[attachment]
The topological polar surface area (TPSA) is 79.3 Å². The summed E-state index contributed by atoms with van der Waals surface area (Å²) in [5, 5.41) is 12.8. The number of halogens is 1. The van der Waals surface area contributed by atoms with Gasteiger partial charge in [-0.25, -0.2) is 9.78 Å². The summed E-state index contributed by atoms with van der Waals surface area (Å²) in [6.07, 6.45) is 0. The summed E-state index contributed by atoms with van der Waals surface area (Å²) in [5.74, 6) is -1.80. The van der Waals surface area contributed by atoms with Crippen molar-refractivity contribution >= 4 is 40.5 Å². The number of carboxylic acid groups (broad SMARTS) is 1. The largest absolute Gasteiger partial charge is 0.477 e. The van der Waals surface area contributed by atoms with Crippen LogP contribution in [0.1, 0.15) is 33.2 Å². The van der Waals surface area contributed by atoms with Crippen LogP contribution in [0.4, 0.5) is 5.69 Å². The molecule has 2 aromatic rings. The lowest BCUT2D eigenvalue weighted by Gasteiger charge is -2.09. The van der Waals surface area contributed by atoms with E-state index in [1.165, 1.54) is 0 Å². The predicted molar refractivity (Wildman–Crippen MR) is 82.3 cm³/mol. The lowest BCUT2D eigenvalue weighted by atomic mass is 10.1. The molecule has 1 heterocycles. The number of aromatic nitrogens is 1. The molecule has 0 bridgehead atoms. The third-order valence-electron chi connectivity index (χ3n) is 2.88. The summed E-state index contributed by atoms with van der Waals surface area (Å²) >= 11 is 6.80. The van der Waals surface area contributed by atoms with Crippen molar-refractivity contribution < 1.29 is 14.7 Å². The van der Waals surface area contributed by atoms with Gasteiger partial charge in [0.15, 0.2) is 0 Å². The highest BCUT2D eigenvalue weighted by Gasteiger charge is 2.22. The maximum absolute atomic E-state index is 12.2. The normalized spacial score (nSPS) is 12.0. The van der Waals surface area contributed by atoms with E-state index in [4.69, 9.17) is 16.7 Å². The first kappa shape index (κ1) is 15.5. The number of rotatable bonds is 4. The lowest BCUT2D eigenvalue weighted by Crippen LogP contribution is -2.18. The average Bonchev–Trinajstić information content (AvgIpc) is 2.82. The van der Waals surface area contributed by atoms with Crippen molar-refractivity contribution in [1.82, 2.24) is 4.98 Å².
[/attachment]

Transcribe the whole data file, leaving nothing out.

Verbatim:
The topological polar surface area (TPSA) is 79.3 Å². The summed E-state index contributed by atoms with van der Waals surface area (Å²) in [5, 5.41) is 12.8. The number of halogens is 1. The van der Waals surface area contributed by atoms with Gasteiger partial charge in [-0.25, -0.2) is 9.78 Å². The summed E-state index contributed by atoms with van der Waals surface area (Å²) in [6.07, 6.45) is 0. The summed E-state index contributed by atoms with van der Waals surface area (Å²) in [5.74, 6) is -1.80. The van der Waals surface area contributed by atoms with Crippen molar-refractivity contribution >= 4 is 40.5 Å². The number of carboxylic acid groups (broad SMARTS) is 1. The largest absolute Gasteiger partial charge is 0.477 e. The van der Waals surface area contributed by atoms with Crippen LogP contribution in [0.1, 0.15) is 33.2 Å². The van der Waals surface area contributed by atoms with Crippen LogP contribution in [0.4, 0.5) is 5.69 Å². The molecule has 2 aromatic rings. The lowest BCUT2D eigenvalue weighted by Gasteiger charge is -2.09. The van der Waals surface area contributed by atoms with E-state index in [1.165, 1.54) is 0 Å². The predicted molar refractivity (Wildman–Crippen MR) is 82.3 cm³/mol. The lowest BCUT2D eigenvalue weighted by atomic mass is 10.1. The molecule has 1 heterocycles. The number of aromatic nitrogens is 1. The molecule has 0 bridgehead atoms. The third-order valence-electron chi connectivity index (χ3n) is 2.88. The summed E-state index contributed by atoms with van der Waals surface area (Å²) >= 11 is 6.80. The van der Waals surface area contributed by atoms with Crippen molar-refractivity contribution < 1.29 is 14.7 Å². The van der Waals surface area contributed by atoms with Gasteiger partial charge in [0.15, 0.2) is 0 Å². The highest BCUT2D eigenvalue weighted by Gasteiger charge is 2.22. The maximum absolute atomic E-state index is 12.2. The normalized spacial score (nSPS) is 12.0. The van der Waals surface area contributed by atoms with E-state index in [4.69, 9.17) is 16.7 Å². The first kappa shape index (κ1) is 15.5. The number of rotatable bonds is 4. The lowest BCUT2D eigenvalue weighted by Crippen LogP contribution is -2.18. The average Bonchev–Trinajstić information content (AvgIpc) is 2.82. The van der Waals surface area contributed by atoms with Crippen molar-refractivity contribution in [1.82, 2.24) is 4.98 Å².